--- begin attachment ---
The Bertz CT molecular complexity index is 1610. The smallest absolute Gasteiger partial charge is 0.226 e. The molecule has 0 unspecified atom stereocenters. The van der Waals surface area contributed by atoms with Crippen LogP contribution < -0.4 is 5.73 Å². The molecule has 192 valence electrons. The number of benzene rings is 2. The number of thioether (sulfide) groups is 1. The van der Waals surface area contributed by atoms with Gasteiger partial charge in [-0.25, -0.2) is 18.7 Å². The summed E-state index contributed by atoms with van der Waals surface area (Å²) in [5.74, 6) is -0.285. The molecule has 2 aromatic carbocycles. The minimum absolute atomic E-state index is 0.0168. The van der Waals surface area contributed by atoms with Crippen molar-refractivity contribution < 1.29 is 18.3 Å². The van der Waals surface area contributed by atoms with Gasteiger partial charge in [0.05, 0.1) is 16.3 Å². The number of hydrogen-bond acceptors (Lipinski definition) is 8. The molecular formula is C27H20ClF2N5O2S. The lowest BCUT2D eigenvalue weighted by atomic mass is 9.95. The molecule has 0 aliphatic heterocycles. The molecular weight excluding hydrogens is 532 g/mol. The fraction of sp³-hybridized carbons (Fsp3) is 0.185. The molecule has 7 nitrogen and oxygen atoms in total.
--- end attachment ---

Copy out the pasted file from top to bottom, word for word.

The Bertz CT molecular complexity index is 1610. The smallest absolute Gasteiger partial charge is 0.226 e. The molecule has 0 unspecified atom stereocenters. The van der Waals surface area contributed by atoms with Crippen LogP contribution < -0.4 is 5.73 Å². The molecule has 192 valence electrons. The number of benzene rings is 2. The number of thioether (sulfide) groups is 1. The van der Waals surface area contributed by atoms with Gasteiger partial charge in [-0.25, -0.2) is 18.7 Å². The summed E-state index contributed by atoms with van der Waals surface area (Å²) in [5.74, 6) is -0.285. The molecule has 2 aromatic carbocycles. The minimum absolute atomic E-state index is 0.0168. The van der Waals surface area contributed by atoms with Crippen molar-refractivity contribution < 1.29 is 18.3 Å². The van der Waals surface area contributed by atoms with Gasteiger partial charge in [0.05, 0.1) is 16.3 Å². The number of hydrogen-bond acceptors (Lipinski definition) is 8. The molecular formula is C27H20ClF2N5O2S. The lowest BCUT2D eigenvalue weighted by atomic mass is 9.95. The molecule has 0 aliphatic heterocycles. The molecular weight excluding hydrogens is 532 g/mol. The fraction of sp³-hybridized carbons (Fsp3) is 0.185. The molecule has 7 nitrogen and oxygen atoms in total.